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"The heavens declare the glory of God; the skies proclaim the work of his hands" – Psalm 19:1, NIV.

Earlier this week, SpaceShipOne earned the $10 million Ansari XPrize, awarded “to jumpstart the space tourism industry through competition among the most talented entrepreneurs and rocket experts in the world.” The success of SpaceShipOne has scientists, entrepreneurs, and commentators buzzing about the possibilities of space travel and exploration.

Undoubtedly, the strength of the XPrize program was its emphasis on the importance of private enterprise to the future vitality of spaceflight. Indeed, the X Prize creed states, “We believe that spaceflight should be open to all – not just an elite cadre of government employees or the ultra-rich. We believe that commercial forces will bring spaceflight into a publicly affordable range.” To this end, an essential requirement for XPrize entrants is that the vehicle be completely privately funded and constructed.

People of faith have a vested interest in the possibilities of broadened space travel. The heavens have long been a favored topic and hobby for theologians. Numerous commentators, for example, pause to explicate the meaning of God's creative work on the second day recorded in Genesis 1:6-8 and deal with topics regarding the celestial bodies. In the twentieth century, C.S. Lewis wrote a fictional space trilogy, deeply informed by his theology, revolving around travel between the Earth, Mars, and Venus.

Philip Melanchthon, the author of the Augsburg Confession (1530) and friend of Martin Luther, stands as an example of a theologian who spent a great deal of time investigating the heavens. He defended many times the scientific value of “astrology” (at a time when the line between astronomy and astrology was not as clear as today). Melanchthon's biographer Clyde Manschreck observes that on one occasion, Melanchthon “alluded to its past value in medicine, agriculture, statesmanship, and character, and ended his oration by saying that the sun, moon, stars, and comets are all God's oracles of fate. If the sun affects the changes of season, if the moon affects the humidity of our earth, then why should we assume that other heavenly bodies were created without purpose?”

Melanchthon's interest in the stars was fueled not by superstition, then, but by his belief that the created purpose of the heavenly bodies was to point to the will of God, normed at all times by the written Word of God, but nonetheless portending the future. Manschreck writes, “Accumulations of experience indicate that unusual positions among the heavenly bodies presage extraordinary events.” This was certainly true in the case of the Magi who visited the Christ-child, who asked King Herod, “Where is the One Who has been born king of the Jews? We saw His star in the east and have come to worship Him” (Matthew 2:2 NIV).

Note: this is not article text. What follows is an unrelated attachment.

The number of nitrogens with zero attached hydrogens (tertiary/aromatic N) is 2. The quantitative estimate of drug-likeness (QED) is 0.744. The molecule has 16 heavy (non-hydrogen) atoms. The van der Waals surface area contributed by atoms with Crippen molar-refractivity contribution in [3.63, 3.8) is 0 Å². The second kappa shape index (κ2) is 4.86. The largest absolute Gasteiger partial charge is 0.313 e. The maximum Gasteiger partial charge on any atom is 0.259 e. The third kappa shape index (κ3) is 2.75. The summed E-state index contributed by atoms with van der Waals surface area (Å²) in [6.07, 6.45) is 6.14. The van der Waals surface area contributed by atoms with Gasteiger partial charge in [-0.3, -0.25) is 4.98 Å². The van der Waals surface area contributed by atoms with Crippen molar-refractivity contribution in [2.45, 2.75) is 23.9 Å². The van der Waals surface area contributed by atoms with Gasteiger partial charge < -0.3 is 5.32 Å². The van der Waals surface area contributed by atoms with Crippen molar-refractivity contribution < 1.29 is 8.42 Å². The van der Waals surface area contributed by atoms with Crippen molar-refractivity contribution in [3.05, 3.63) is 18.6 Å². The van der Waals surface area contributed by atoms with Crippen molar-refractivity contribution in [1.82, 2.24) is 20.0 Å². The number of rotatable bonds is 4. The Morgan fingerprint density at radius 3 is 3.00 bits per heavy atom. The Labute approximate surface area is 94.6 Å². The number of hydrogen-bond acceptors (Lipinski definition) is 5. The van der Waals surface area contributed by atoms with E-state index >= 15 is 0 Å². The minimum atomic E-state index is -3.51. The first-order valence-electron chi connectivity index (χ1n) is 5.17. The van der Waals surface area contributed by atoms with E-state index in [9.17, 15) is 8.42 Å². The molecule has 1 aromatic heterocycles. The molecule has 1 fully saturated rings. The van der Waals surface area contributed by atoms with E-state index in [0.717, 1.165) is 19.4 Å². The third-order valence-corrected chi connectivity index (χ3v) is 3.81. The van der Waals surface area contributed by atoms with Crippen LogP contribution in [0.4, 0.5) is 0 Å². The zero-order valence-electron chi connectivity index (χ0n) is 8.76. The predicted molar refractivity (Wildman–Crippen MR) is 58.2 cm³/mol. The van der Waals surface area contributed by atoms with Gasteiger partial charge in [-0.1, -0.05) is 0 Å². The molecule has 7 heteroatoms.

Even if Melanchthon's views were founded on assumptions that subsequent advances in astronomy have disproved, his theological vision is a salient reminder that every part of the created cosmos fills a specific purpose within God's created order. While we may be uncomfortable with Melanchthon's belief that “the stars were created by God to tell men what God intended,” we should acknowledge that there are created purposes for the heavenly bodies and seek to understand them.

It is with this concern in mind that Christians ought to celebrate the success of SpaceShipOne. The feasibility of popular space travel underscores the significance of our solar system as a responsibility and blessing for human stewardship. The Ansari XPrize emphasized and encouraged human creative genius in an effort to open up new horizons of knowledge and innovation. Satellite technologies are already improving the lives of human beings and connecting people around the globe. The possibilities for communication and trade are especially breathtaking and seemingly limited only by imagination.

The novel phenomenon of easy and affordable space travel immediately brings up new and important issues. Space property law is a fresh and burgeoning field of legal thought and practice, with important implications for whether or not the blessings of space travel are fully realized.

To this end, the Ansari X Prize wants to spur on the privatization of space travel, attempting to move away from the de facto monopoly on public space travel by the governments of the United States and Russia. Peter H. Diamandis, chairman and president of the prize, writes, “The problem is not the lack of financial resources among today's adventure tourists, nor the demand in the marketplace, but specifically the lack of licensed, low-cost, reliable vehicles.”

The private construction and funding requirement for the prize is intended to make sure that “a large government cannot come in and win the competition in a manner which does not lead to economically viable tourist capability.” The coalition of participants, funders, and staffers of the Ansari XPrize have come together to make a significant contribution to the betterment of the world. Congratulations are due to the SpaceShipOne team, and a new task has been set before the people of earth: the stewardship of space.

Jordan J. Ballor (Dr. theol., University of Zurich; Ph.D., Calvin Theological Seminary) is a senior research fellow and director of publishing at the Acton Institute where he also serves as executive editor of the Journal of Markets & Morality.